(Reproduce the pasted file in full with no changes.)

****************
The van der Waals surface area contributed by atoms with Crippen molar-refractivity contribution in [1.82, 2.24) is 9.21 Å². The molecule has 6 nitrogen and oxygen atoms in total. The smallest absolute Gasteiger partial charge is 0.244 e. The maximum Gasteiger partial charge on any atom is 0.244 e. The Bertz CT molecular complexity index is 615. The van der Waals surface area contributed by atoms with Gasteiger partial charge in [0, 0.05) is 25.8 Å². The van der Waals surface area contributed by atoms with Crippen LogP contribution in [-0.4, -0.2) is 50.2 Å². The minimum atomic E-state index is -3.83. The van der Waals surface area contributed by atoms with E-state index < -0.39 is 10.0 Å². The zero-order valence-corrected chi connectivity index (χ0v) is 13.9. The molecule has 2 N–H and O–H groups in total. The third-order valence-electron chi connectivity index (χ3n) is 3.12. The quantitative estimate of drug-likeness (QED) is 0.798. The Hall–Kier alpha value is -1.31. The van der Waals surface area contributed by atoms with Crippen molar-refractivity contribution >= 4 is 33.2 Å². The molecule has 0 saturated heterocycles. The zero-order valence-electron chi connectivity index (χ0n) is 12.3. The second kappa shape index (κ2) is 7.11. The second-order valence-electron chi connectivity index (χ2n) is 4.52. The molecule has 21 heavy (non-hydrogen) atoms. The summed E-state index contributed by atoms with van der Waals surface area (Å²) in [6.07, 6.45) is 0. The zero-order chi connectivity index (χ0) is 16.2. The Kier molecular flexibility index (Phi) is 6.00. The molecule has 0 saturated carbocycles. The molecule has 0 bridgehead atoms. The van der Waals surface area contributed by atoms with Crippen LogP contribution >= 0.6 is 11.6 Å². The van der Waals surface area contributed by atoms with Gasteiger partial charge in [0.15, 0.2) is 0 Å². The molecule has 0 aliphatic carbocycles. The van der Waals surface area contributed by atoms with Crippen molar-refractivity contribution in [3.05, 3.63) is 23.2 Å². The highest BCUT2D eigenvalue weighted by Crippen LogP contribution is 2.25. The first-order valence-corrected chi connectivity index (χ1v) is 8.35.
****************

The van der Waals surface area contributed by atoms with Crippen molar-refractivity contribution in [1.82, 2.24) is 9.21 Å². The molecule has 6 nitrogen and oxygen atoms in total. The smallest absolute Gasteiger partial charge is 0.244 e. The maximum Gasteiger partial charge on any atom is 0.244 e. The Bertz CT molecular complexity index is 615. The van der Waals surface area contributed by atoms with Gasteiger partial charge in [0, 0.05) is 25.8 Å². The van der Waals surface area contributed by atoms with Crippen LogP contribution in [-0.4, -0.2) is 50.2 Å². The minimum atomic E-state index is -3.83. The van der Waals surface area contributed by atoms with E-state index < -0.39 is 10.0 Å². The zero-order valence-corrected chi connectivity index (χ0v) is 13.9. The molecule has 2 N–H and O–H groups in total. The third-order valence-electron chi connectivity index (χ3n) is 3.12. The quantitative estimate of drug-likeness (QED) is 0.798. The Hall–Kier alpha value is -1.31. The van der Waals surface area contributed by atoms with Crippen molar-refractivity contribution >= 4 is 33.2 Å². The molecule has 0 saturated heterocycles. The zero-order valence-electron chi connectivity index (χ0n) is 12.3. The second kappa shape index (κ2) is 7.11. The second-order valence-electron chi connectivity index (χ2n) is 4.52. The molecule has 21 heavy (non-hydrogen) atoms. The summed E-state index contributed by atoms with van der Waals surface area (Å²) in [6.07, 6.45) is 0. The zero-order chi connectivity index (χ0) is 16.2. The Kier molecular flexibility index (Phi) is 6.00. The molecule has 0 saturated carbocycles. The molecule has 0 bridgehead atoms. The van der Waals surface area contributed by atoms with Crippen LogP contribution >= 0.6 is 11.6 Å². The van der Waals surface area contributed by atoms with Gasteiger partial charge in [0.15, 0.2) is 0 Å². The molecule has 0 aliphatic carbocycles. The van der Waals surface area contributed by atoms with Crippen molar-refractivity contribution in [3.05, 3.63) is 23.2 Å². The highest BCUT2D eigenvalue weighted by Crippen LogP contribution is 2.25. The first-order valence-corrected chi connectivity index (χ1v) is 8.35.